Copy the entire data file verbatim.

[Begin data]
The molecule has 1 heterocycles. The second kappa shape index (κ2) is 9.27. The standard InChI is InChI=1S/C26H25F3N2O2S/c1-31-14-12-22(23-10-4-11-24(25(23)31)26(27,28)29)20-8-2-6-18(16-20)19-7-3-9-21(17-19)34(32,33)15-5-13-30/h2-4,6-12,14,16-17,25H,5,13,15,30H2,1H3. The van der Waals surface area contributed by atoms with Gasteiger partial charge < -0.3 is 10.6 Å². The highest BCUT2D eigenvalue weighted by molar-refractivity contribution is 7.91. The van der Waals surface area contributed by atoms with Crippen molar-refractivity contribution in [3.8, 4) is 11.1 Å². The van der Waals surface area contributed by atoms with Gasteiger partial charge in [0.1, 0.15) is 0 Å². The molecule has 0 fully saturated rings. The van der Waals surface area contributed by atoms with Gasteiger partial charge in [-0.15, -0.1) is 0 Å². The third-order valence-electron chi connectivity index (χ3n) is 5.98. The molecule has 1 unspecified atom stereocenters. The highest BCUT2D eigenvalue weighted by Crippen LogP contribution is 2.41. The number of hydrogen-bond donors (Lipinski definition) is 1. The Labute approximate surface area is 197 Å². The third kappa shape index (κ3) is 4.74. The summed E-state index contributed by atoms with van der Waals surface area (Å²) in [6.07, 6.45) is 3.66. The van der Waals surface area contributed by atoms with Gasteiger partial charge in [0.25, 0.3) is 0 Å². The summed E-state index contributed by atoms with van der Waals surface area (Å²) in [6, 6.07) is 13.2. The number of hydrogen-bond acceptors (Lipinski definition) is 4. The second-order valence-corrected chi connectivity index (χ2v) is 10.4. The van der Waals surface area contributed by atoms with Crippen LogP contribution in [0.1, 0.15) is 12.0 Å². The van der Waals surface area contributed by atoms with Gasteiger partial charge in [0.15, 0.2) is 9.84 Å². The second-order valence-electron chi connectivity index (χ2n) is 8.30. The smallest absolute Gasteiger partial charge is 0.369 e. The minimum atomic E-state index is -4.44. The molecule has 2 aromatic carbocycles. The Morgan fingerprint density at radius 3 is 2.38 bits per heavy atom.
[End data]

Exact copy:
The molecule has 1 heterocycles. The second kappa shape index (κ2) is 9.27. The standard InChI is InChI=1S/C26H25F3N2O2S/c1-31-14-12-22(23-10-4-11-24(25(23)31)26(27,28)29)20-8-2-6-18(16-20)19-7-3-9-21(17-19)34(32,33)15-5-13-30/h2-4,6-12,14,16-17,25H,5,13,15,30H2,1H3. The van der Waals surface area contributed by atoms with Gasteiger partial charge < -0.3 is 10.6 Å². The highest BCUT2D eigenvalue weighted by molar-refractivity contribution is 7.91. The van der Waals surface area contributed by atoms with Crippen molar-refractivity contribution in [3.8, 4) is 11.1 Å². The van der Waals surface area contributed by atoms with Gasteiger partial charge in [0.1, 0.15) is 0 Å². The molecule has 0 fully saturated rings. The van der Waals surface area contributed by atoms with Gasteiger partial charge in [-0.15, -0.1) is 0 Å². The third-order valence-electron chi connectivity index (χ3n) is 5.98. The molecule has 1 unspecified atom stereocenters. The highest BCUT2D eigenvalue weighted by Crippen LogP contribution is 2.41. The number of hydrogen-bond donors (Lipinski definition) is 1. The Labute approximate surface area is 197 Å². The third kappa shape index (κ3) is 4.74. The summed E-state index contributed by atoms with van der Waals surface area (Å²) in [6.07, 6.45) is 3.66. The van der Waals surface area contributed by atoms with Gasteiger partial charge in [0.25, 0.3) is 0 Å². The summed E-state index contributed by atoms with van der Waals surface area (Å²) in [6, 6.07) is 13.2. The number of hydrogen-bond acceptors (Lipinski definition) is 4. The second-order valence-corrected chi connectivity index (χ2v) is 10.4. The van der Waals surface area contributed by atoms with Crippen LogP contribution in [0.1, 0.15) is 12.0 Å². The van der Waals surface area contributed by atoms with Gasteiger partial charge in [0.15, 0.2) is 9.84 Å². The second-order valence-electron chi connectivity index (χ2n) is 8.30. The smallest absolute Gasteiger partial charge is 0.369 e. The minimum atomic E-state index is -4.44. The molecule has 2 aromatic carbocycles. The Morgan fingerprint density at radius 3 is 2.38 bits per heavy atom.